The “Let’s write an Interpreter” section.
All microcomputer users should, at some stage in their programming experience,
try to design a programming language, and then implement it on their system. This is a
very good programming excercise, and will also, it is to be hoped, teach them not to
moan quite so much about the shortcomings of the work of others.
The first step, in all cases, is to specify what the language is. Pilot is
used for writing conversational programs, used in education. A considerable amount of
information about using Pilot can be found in a series in Computer Age; just as well,
really, as I have no expertise in the field of educational methods. A program in Pilot
consists of a series of lines. Each line consists of a label, or an instruction, or
both. An instruction consists of the following parts:
1/ A valid Pilot op-code, consisting of one or two capital letters.
2/ An optional condition code, the possible forms these can take will be described
later. If the condition is not met, then the line will not be executed.
3/ A separator, consisting of a colon followed by a space.
4/ The “text field”, the contents of which vary, depending on the op-code type.
It is, of course, possible to state all the above with far greater precision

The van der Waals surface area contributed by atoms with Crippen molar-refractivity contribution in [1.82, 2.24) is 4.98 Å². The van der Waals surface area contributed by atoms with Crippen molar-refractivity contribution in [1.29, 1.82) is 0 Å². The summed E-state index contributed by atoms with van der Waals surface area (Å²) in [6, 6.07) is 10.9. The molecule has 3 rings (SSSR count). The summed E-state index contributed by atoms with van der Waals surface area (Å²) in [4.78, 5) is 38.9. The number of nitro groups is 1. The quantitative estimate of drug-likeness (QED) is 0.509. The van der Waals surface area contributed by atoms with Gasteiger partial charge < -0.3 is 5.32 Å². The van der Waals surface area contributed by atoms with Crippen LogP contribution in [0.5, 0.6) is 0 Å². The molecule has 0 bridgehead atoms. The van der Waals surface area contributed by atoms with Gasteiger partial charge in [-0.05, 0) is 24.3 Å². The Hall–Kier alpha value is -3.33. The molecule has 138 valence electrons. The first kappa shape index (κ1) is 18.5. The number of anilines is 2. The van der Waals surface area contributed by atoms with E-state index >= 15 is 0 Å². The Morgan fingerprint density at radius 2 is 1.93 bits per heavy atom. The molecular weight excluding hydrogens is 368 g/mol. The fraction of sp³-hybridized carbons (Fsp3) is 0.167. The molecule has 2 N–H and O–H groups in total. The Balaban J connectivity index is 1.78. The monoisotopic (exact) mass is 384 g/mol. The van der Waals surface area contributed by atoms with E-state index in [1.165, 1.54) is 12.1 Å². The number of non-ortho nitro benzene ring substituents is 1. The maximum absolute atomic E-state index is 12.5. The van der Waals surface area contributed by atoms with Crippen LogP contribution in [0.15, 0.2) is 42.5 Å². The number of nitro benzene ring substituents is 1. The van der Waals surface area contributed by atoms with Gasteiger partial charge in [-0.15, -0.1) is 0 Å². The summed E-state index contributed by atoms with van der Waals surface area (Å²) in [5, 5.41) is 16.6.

by using the “Backus-Naur Form” of syntax definition. The actual op-codes can also
best be defined in this way. BNF is splendad, but takes pages and pages, so we won’t
Some versions of Pilot get round the problems caused by the lack of line
numbers in the language by adding pseudo-line-numbers. Of course, this is a shameful
cop out, and we will have none of it. This will mean that the editor will not be as
wonderful as the one the Nascom BASIC has. For a really good description of why it is
easier to write an editor if the language has line numbers, see P.J.Brown’s book,
“Writing Interactive Compilers and Interpreters” at your library. Or buy it, if you
have that much money, and are that interested.
Another thing we are going to do that Brown advises against, is store our
language in the same form that it is written. This will save the effort of writing a
translator, of the type the Nascom BASIC uses to convert reserved words into single
byte tokens. Pilot is particularly suited to this storage format, because it has such
short op-codes. There’s a catch, of course. The section of the program that actually
runs the Pilot program becomes slightly more complex. With other languages, this can
be a major problem......
The op-codes allowed in this version
of Pilot are as follows:
A = Accept input from keyboard.
C = Calculate.
E = End subroutine.
J = Jump to label indicated.
M = Match the contents of the text field with
the contents of the input buffer.
P = Precondition, or defined process, instructions. PR, in Common Pilot.
R = A remark.
S = Stop.
T = Type, similar to PRINT in BASIC.
U = The equivalent of GOSUB.
V = Call machine code subroutine. (This is
dreadfully non-standard, but handy.)
Purely for the sake of simplicity, I have ignored the standard form of Pilot,
which may well result in my system being ignored. Not to worry, I can always claim
that I am really writing about how to write an interpreter! In Brown’s book, ignoring
language standards is described as the fourth deadly sin.